5 Amazing 'Star Wars' Locations (With Horrible Real-Life Epilogues)

Time hasn’t always been kind to George Lucas' fake planets.
5 Amazing 'Star Wars' Locations (With Horrible Real-Life Epilogues)

Despite the fact that it's mostly filthy and usually under the control of an evil wizard's fascist regime, a lot of us wish that we could step inside the Star Wars universe. After all, who wouldn't want to wield a lightsaber, ride a speeder bike, or get a bartending job at a Mos Espa cantina purely to pee in Watto's iced tea? 

Amazingly, there is a way you can visit the world of Star Wars – one that doesn't involve handing over a single dime to Disney. It turns out that a lot of real-world locations were used in the creation of that galaxy far, far, away. Unfortunately, not unlike anyone with the last name "Skywalker," life has been pretty hard on some of these iconic destinations, such as how …

The Forest Moon Of Endor Was Deforested

The Forest Moon of Endor is home to the adorable Ewoks and also several species of bloodthirsty monsters that never showed up in Return of the Jedi for some reason. Instead of an ice planet, or a desert planet, or a planet full of dive bars and '50s diners, Endor, perhaps not coincidentally, is topographically identical to the Northern California woods that were within driving distance of George Lucas' home.

Originally, the production hoped to shoot in Muir Woods National Monument, just north of San Francisco, but since Stormtroopers use blasters instead of T-shirt cannons, the crew needed to employ pyrotechnics for several sequences, which was a "deal killer." Some scenes ended up being shot in a state park in Humboldt county, where fans are still able to visit to this day, presumably while carrying a boombox blasting "Yub Nub" at full volume the entire time.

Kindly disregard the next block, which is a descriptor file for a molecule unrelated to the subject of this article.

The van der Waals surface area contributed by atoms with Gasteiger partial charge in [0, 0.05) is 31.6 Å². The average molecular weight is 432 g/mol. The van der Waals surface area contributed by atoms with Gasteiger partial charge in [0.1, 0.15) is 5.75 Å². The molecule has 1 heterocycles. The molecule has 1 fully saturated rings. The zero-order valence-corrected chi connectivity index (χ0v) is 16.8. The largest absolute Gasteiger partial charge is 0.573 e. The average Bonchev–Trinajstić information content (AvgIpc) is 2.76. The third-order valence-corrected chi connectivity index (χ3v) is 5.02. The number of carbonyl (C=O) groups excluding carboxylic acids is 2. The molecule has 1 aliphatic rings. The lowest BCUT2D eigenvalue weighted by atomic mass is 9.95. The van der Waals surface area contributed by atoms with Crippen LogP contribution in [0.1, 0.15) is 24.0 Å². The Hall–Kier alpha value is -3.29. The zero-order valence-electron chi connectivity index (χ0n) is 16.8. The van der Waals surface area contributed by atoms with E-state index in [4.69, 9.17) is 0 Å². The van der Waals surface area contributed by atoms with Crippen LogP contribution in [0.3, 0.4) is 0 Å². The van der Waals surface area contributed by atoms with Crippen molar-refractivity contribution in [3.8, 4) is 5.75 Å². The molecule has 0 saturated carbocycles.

But the "majority" of filming took place on "inaccessible lands owned by the Miller-Rellim Redwood Company." Yeah, since Lucas and company were obviously intent on having a bunch of explosions in their epic final battle, the only real option was to shoot on private property owned by a logging company where the crew "could do anything they wanted" with "no permits were needed."

While the deal was made under the production's fake name, Blue Harvest (an alleged horror movie that inexplicably wanted to film giant action scenes in the middle of a sea of redwoods), locals soon got wise when they noticed Carrie Fisher and Harrison Ford hanging around town. Regrettably, for fans of Star Wars and/or trees, the Ewok's woodland sanctuary was decimated after filming wrapped since the loggers had already "scheduled to clear-cut the area" before the deal with Lucas was made. It's unclear whether or not this behind-the-scenes story inspired the Marvel comic in which the Ewoks are terrorized by alien tree-cutters.


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Luke's Peaceful Jedi Island Is Full Of Vomiting Tourists

When Luke Skywalker went full space-Salinger prior to the events of The Force Awakens, he headed straight to Ahch-To, the distant planet full of adorable porgs, frog nuns, and the lactating sea creature that stole America's hearts. Not to mention that ancient tree full of the sacred Jedi texts (which, in retrospect, seems like the worst possible place to store ultra-rare books) and also the precarious stone steps, which we're guessing most Jedi just Force-jumped over to save time.

The real-life location, Skellig Michael, is in County Kerry, Ireland – and despite the fact that it's practically as remote as its fictional counterpart, this spot has predictably attracted a wave of Star Wars tourists.

Skellig Michael and its ancient monastic ruins are a UNESCO World Heritage Site, and visitors are meant to be limited to "11,100 people annually." But in 2018, the year after The Last Jedi came out, "nearly 17,000" people toured the island. And this has come with some problems beyond simply tipsy fans loudly complaining about Snoke in the local pub.